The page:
Tenet CEO Apologizes for Firm's Behavior

Times Staff Writer

Tenet Healthcare Corp.'s new chief executive, Trevor Fetter, did some apologizing Tuesday for the company's past behavior.

"Something went very wrong at Tenet," Fetter said, adding that the Santa Barbara-based hospital chain had been an "arrogant company."

But he blamed Tenet's problems on its former executives, not the company's hospitals.

Fetter spoke to financial analysts a day after Tenet posted a $308-million third-quarter loss as it significantly increased its reserves for bad debts. Tenet, the nation's second-largest for-profit hospital chain, is the subject of several federal and state investigations.

In August Tenet agreed to pay $54 million to settle government allegations that two doctors at its Redding Medical Center conducted unnecessary heart procedures on hundreds of patients. "If unnecessary procedures were performed at any of our hospitals, that was wrong too," Fetter said Tuesday.

Last month Blue Cross of California, one of the state's biggest health insurers, canceled a contract with Tenet's Doctors Medical Center in Modesto after the health plan found that physicians had done unneeded coronary bypass operations. Blue Cross is a unit of WellPoint Health Networks Inc.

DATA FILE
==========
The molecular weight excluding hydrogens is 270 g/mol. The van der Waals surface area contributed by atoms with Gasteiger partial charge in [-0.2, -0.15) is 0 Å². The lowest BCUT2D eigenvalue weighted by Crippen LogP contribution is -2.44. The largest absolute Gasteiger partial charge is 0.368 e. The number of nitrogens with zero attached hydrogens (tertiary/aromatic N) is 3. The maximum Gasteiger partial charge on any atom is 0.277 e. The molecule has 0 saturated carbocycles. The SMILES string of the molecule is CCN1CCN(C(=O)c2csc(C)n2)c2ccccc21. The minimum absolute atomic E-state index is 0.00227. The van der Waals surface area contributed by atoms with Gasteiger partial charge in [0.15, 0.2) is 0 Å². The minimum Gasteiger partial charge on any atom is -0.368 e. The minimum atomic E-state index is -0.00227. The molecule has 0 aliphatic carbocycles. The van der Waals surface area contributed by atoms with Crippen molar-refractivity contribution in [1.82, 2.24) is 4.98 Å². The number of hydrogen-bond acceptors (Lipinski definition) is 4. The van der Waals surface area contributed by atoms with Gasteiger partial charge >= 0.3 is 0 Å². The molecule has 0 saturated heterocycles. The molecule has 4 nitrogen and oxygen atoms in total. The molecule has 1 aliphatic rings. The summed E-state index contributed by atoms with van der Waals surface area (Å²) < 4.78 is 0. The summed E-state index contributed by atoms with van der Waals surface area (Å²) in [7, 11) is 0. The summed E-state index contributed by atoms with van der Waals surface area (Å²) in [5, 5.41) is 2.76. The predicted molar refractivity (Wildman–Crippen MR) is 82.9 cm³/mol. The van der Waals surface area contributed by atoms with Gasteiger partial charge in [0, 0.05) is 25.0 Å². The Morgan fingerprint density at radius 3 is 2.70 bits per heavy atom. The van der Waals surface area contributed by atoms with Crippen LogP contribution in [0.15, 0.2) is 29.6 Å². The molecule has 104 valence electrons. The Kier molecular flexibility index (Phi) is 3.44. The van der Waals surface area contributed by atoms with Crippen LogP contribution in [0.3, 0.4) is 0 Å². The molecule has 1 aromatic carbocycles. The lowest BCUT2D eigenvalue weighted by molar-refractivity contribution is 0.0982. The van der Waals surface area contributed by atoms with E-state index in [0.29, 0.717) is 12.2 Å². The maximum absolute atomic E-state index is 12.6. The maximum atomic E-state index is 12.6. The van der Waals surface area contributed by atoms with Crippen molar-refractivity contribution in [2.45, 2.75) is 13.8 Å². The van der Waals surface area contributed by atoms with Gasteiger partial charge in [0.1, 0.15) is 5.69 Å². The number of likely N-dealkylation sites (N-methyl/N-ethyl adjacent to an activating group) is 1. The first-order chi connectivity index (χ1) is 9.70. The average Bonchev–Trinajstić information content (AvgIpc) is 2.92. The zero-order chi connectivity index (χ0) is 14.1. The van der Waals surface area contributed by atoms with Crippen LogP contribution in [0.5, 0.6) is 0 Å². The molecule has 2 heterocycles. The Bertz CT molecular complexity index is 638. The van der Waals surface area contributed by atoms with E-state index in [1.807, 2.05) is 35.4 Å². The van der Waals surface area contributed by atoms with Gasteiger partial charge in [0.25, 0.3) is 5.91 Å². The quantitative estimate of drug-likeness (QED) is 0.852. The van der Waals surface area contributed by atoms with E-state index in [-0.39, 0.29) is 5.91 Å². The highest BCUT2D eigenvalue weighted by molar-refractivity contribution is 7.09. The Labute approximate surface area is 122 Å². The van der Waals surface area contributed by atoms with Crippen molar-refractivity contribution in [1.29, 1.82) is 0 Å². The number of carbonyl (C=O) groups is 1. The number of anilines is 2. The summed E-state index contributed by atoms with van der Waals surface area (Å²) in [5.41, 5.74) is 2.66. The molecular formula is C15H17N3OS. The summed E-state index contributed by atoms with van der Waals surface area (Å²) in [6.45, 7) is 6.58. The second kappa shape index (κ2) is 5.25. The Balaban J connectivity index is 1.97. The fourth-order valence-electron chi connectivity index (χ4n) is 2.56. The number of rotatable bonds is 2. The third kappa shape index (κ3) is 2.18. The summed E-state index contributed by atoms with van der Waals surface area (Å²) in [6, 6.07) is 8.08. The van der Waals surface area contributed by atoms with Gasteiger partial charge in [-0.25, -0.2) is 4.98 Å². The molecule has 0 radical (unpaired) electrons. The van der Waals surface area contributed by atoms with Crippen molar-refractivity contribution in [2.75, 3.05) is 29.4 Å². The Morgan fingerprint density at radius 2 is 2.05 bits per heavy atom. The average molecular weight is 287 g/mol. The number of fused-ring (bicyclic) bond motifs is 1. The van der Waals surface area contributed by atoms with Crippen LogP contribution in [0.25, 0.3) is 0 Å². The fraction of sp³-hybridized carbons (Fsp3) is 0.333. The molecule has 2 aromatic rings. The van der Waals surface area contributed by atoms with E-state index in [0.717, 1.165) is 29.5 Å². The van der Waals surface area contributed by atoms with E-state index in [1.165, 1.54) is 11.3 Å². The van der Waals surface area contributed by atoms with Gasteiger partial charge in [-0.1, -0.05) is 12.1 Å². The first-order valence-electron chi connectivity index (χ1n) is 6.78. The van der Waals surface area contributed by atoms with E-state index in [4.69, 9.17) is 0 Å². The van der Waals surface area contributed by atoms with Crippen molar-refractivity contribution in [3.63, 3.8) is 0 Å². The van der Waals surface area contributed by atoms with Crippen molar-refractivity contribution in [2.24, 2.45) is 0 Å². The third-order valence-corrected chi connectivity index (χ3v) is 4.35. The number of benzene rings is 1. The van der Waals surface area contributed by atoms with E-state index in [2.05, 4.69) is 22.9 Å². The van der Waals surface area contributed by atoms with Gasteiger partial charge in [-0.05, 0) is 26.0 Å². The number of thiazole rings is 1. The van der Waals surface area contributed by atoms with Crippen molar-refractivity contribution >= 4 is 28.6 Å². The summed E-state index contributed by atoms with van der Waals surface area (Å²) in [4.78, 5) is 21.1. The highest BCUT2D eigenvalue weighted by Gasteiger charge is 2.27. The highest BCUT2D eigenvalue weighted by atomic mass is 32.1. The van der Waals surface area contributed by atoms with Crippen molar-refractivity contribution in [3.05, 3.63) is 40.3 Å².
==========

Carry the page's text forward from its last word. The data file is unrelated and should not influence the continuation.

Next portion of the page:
But Tenet executives Tuesday disputed methodology used by Blue Cross for claiming those procedures were unnecessary.

Fetter said Tenet would work to aggressively address past wrongdoing, but would also fight unfair charges. "We will also resist those who seek to use our current vulnerability to their advantage," he said.

In its latest regulatory filing Tenet devotes three pages to lawsuits and claims that the company faces. Some suits involve malpractice cases filed by Redding patients, and Tenet said Tuesday that 1,400 others have filed notices saying they intend to sue.

About a year ago Tenet disclosed that it had raised prices to bring in higher hospital revenue for treating very sick Medicare patients, touching off probes.

Since then, Tenet's shares have lost about 75% of their value.

On Tuesday, Tenet shares fell 22 cents to $13.03 on the New York Stock Exchange.

Times wire services were used in compiling this report.

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